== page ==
Sedona Lit is a series by Dr. Elizabeth Oakes, an award winning poet and former Shakespeare professor. A Sedonian of three years, she will highlight the literature, written or performed, of Sedona, past and present.
By Elizabeth Oakes
(February 1, 2016)
It’s hard to write about Mary Heyborne. She’s a poet, a potter, and a playwright, and an award winner in all three, so there’s a lot to say. Moreover, she makes it hard to pick only a few poems. As I read again through her four books, I wanted to include every poem. Since I couldn’t, I urge you to run, not walk, to the Sedona Arts Center where you’ll find Who’ll Pick the Morning Rose, Words and Other Lovers, Ephemerons, and her most recent one, Connections.
When I was looking through these four books for this column, I was overwhelmingly struck by her range: she can be spiritual, she can be erudite, she can make you cry, and she can make you laugh, sometimes all in the same poem!
Her full life springs up from the poems. Much is said about poetry of place, of rooting oneself in a particular environment and writing from there. Mary does that, but, more than that, she draws on her experience; she is completely emotionally open. Her poems, if put into chronological order, would comprise an autobiography. She is honest about loss, and she is exuberant about love in all its forms: for Sedona, for art, for writing, for travel, for others. Hers could be said to be a creative life in every way. I believe the last stanza of “No Spectator, I” sums up her philosophy of living:
No spectator, I –
I choose to live
with all my senses
tasting all there is
making fresh footprints.
Mary moved to Sedona in 1984 with her husband Lester and, like many of us, fell instantly in love, as she paints with words in “Sedona, Early Morning”:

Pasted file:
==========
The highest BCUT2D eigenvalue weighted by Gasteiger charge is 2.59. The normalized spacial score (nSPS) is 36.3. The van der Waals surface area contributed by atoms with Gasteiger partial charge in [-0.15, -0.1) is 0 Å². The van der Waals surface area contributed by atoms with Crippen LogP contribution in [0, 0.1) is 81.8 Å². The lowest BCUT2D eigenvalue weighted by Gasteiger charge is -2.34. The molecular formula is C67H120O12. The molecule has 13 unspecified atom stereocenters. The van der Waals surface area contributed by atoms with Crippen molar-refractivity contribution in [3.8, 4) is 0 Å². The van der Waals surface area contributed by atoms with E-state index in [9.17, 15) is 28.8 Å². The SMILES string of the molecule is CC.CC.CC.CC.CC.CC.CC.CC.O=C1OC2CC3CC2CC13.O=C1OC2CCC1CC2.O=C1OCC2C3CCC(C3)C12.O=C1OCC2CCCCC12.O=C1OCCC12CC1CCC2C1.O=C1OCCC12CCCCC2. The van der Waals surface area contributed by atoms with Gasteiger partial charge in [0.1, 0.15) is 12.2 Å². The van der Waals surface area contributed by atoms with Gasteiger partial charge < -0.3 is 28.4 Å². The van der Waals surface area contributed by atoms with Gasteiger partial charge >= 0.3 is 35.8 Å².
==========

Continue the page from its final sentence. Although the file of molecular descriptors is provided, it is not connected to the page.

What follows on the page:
On early morning walks
mid red rock sentinels,
my form elongates –
beyond the summons of shadow –
feet drawn to the earth
and head to the sky
From infinite silence
with acuity beyond myself
I hear callings of birds,
buzzings of a fly,
as from another age
or the distance of another planet.
The sandstone forms surrounding me
By the way, I urge you to read her poems aloud, as the music of the language and word choice can’t really be experienced silently.
Mary responds to art in the same way she lives – full blast. She does more than respond: she incorporates it into her life. On Bernini’s “The Rape of Persephone,” she begins, “That September when I saw Bernini’s / stone Persephone in the ravisher’s grasp, . . / my sensibilities were ripped from their roots / and flung into chaos.” Later, back in Sedona and in her own life, she merges with Persephone in her sadness when she recalls that at the base of the statue there was a
warning of the shortness of life –
barely noticed then, but remembered now
along with sweet fields of narcissuses,
the forbidden taste of pomegranate,
and her tears – Persephone’s marble tears.
In addition to viewing art all over the world and supporting the arts in Sedona, Mary says, “I have had clay under my fingernails ever since I saw a pot being thrown for the first time.” She spends “satisfying hours” in her pot shop and competes in professional shows. When she and her husband lived in Quebec, Mary taught ceramics to French-speaking adults and represented the province in Montreal at the “Man and His World” event with her pottery.
Inevitably, given Mary’s instinct to combine all her passions, she verbalizes what she expresses visually, as in “Mnemosyne Pot,” a photo of which is on the cover of Ephemerons:
daughters of Mnemosyne,
run barefoot through my brain
then are captured
in a hollow
sphere of clay.